Mir Amateur Radio Status: January 19, 2000

By Miles Mann WF1F,

MAREX-MG (Manned Amateur Radio Experiment, North American Division)

Mir Status:

The Russian government is meeting this week to discuss the plans to reactivate the Mir Space Station. If the funds are approved a new mission is scheduled to be launched in March /April 2000. New crew members have been chosen (Aleksander Kaleri and Sergei Zalogin (spelling?)).

The Russian Space Station Mir is currently un-manned and is flying on remote control. All of the Amateur Radio experiments are currently disconnected. The tentative plan, is to send a new crew to the Mir Space Station in March 2000. When the new crew moves into Mir, the Packet and SSTV station will be re-activated on 145.985 FM Simplex.


The new MAREX-MG SpaceCam1 software has just arrived in Moscow and is being reviewed. One of the ISS cosmonauts who is familiar with the MAREX-MG projects said he is looking forward to seeing a demonstration of the new SSTV software. The MAREX-MG Group is currently working on our next generation of Slow Scan TV for the International Space station. Work on the SSTV project is well under way. The new SpaceCam1 SSTV system will be a PC (laptop) software based system, with more features than the previous Mir SSTV System.

Mir Crew Suggestions:

1.They wanted to be able to automatically save images received from Earth on a PC disk for viewing at a later date.

2.The ability to transfer images from a Digital Still Image camera into the SSTV system (SLIDE SHOW mode Live Camera or pre save Disk images).

3.The ability to automatically repeat the same image many times (BEACON mode).

The new MAREX-MG SSTV SPACECAM1 system for ISS will have all of these features and more. The hardware configuration of the SSTV system will consist of a VHF/UHF transceiver, a Russian Lap-Top PC and an Audio isolation switch box. The new SpaceCam1 proposal will support both USB cameras and composite RS-170 video input connections. The specific cameras for the project have not been chosen at this time.

Other proposed features:

Repeater Mode

In the Repeater mode, Earth stations will be able to use the SpaceCam1 as a SSTV repeater. You will be able to send SSTV images to SpaceCam1 and then a few seconds later SpaceCam1 will re-broadcast the same image back to Earth. The repeated image, will also be saved to a JPG file on the SpaceCam1 PC.

Digital Camera:

The ISS crew will have Digital Still image cameras. These cameras can store the images in a format which can be read by the SpaceCam1 program. The ISS crew will have the option of coping the images into the SpaceCam1 computer. This will allow the people on Earth to see the crews latest pictures they have taken in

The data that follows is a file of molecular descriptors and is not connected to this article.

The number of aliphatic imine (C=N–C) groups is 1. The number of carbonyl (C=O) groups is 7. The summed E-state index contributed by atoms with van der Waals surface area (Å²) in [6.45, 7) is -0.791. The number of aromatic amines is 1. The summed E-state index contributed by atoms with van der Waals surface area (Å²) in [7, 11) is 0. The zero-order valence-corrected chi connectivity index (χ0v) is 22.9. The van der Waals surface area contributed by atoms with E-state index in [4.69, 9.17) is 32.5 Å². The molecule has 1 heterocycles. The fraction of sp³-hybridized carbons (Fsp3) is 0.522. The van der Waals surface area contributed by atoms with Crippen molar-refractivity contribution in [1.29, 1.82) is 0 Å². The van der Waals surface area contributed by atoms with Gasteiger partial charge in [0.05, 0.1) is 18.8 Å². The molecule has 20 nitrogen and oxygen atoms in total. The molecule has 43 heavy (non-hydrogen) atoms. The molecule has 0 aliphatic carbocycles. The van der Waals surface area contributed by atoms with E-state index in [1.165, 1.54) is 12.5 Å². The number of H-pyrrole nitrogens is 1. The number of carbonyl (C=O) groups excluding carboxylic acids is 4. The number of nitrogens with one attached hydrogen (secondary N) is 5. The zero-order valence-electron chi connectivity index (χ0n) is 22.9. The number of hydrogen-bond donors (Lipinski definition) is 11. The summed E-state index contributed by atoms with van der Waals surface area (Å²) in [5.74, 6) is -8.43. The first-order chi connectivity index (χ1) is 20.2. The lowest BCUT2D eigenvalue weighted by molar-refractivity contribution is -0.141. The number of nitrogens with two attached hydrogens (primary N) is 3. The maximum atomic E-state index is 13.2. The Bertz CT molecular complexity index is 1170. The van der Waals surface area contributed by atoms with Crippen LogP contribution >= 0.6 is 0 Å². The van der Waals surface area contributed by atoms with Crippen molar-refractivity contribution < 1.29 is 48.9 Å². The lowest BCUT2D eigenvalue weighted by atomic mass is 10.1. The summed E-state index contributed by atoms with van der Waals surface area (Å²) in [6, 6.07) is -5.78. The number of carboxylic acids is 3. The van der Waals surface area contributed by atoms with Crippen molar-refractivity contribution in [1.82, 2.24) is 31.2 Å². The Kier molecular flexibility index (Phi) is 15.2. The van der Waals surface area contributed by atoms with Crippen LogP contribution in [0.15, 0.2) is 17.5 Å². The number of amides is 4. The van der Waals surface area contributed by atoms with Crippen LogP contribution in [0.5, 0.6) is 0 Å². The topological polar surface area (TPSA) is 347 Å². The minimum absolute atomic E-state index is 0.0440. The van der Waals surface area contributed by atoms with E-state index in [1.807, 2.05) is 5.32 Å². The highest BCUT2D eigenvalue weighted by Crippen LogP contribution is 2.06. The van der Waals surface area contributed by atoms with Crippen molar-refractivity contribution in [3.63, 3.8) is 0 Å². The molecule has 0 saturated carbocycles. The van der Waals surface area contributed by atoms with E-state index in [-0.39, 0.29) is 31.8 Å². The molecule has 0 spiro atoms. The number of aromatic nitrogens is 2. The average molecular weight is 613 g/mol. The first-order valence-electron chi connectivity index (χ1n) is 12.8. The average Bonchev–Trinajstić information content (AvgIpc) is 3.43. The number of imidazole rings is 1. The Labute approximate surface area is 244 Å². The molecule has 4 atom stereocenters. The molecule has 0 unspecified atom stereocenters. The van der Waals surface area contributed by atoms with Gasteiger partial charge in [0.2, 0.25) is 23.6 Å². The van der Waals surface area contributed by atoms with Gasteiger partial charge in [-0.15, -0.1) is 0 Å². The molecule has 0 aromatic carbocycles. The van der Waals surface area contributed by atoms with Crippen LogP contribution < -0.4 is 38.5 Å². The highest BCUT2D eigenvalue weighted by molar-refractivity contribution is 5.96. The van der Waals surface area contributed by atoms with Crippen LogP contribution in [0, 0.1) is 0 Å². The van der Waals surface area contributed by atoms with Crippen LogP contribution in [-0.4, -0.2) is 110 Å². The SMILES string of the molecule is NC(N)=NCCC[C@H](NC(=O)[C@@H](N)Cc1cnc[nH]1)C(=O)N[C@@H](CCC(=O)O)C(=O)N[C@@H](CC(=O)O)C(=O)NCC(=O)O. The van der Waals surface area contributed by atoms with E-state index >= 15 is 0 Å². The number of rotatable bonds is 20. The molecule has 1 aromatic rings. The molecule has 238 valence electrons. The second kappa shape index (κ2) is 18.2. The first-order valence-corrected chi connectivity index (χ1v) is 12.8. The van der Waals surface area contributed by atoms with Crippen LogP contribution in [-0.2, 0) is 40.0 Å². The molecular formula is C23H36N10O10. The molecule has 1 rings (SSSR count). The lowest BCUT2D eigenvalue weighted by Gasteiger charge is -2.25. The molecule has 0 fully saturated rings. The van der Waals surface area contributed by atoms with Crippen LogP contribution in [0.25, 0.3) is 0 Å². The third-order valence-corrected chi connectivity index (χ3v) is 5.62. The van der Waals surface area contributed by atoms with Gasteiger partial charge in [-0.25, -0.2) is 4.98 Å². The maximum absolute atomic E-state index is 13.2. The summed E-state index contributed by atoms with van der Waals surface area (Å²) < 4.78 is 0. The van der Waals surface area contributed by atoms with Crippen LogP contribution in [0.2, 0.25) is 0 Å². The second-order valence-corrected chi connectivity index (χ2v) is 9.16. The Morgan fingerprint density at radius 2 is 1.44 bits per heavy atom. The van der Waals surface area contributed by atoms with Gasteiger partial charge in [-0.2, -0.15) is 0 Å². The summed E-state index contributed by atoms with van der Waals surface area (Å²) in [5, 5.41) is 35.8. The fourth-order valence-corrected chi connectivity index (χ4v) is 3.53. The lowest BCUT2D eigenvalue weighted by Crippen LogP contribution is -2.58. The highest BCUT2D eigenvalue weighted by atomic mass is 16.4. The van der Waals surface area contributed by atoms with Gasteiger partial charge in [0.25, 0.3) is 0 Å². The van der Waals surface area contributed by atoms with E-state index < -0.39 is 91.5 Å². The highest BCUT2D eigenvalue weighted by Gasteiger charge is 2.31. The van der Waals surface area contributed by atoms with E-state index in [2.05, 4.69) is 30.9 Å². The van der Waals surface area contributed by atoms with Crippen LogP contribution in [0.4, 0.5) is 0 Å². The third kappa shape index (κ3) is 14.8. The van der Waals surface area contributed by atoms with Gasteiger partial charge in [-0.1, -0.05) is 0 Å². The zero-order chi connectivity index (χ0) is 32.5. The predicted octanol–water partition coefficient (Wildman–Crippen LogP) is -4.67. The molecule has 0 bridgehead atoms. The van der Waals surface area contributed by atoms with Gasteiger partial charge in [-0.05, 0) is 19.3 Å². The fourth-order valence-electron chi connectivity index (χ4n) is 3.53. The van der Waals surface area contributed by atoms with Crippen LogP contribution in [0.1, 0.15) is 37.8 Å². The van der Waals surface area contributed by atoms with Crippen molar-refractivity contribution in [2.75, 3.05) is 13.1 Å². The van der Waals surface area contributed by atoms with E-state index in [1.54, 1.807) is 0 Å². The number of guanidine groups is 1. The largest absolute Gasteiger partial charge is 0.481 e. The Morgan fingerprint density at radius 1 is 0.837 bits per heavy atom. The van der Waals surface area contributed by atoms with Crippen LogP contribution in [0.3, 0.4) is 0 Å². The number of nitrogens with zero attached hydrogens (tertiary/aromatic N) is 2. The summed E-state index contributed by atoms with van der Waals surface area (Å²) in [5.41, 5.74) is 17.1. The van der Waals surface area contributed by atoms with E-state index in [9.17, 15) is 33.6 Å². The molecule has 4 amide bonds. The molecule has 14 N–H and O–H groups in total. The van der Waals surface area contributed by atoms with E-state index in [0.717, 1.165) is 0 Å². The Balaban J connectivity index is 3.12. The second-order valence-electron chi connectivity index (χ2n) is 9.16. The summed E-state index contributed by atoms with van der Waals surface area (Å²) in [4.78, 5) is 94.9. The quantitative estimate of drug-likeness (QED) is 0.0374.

other parts of the space station.

ISS Launch Status:

The next module if the ISS is called the Service Module (Zvezda's). This module is tentatively scheduled to fly next June/July 2000. If this launch is on schedule, then the First ISS crew with Sergei Krikalev U5MIR will fly to ISS in August or September.

Mir QSL Update:

The card proofs have been sent to Energia/MAREX-RU for final approval. A minor typographical error was found on the draft card by the Energia team and we are working on the correction. We hope to send the final card to the printers in January 2000. Note: We are currently out of QSL cards for the Mir Amateur Radio program. The MAREX-MG team has designed a new Mir QSL card which is currently in the hands of the printer. I would like to thank you all for being patient on getting your QSL cards. We hope to begin shipping the new cards in Q1 2000.

The MAREX-MG web page has moved to a new location. We will try to keep the page updated with the latest Mir and ISS amateur radio experiments.

Copyright 2000 Miles Mann, All Rights Reserved. This document may be freely distributed via the following means - Email (including listservers), Usenet, and World-Wide-Web. It may not be reproduced for profit including, but not limited to, CD ROMs, books, and/or other commercial outlets without prior written consent from the author. Images received from the MAREX-MG SSTV system on the Russian Space Station Mir are

considered public domain and may be freely distributed, without prior permission.



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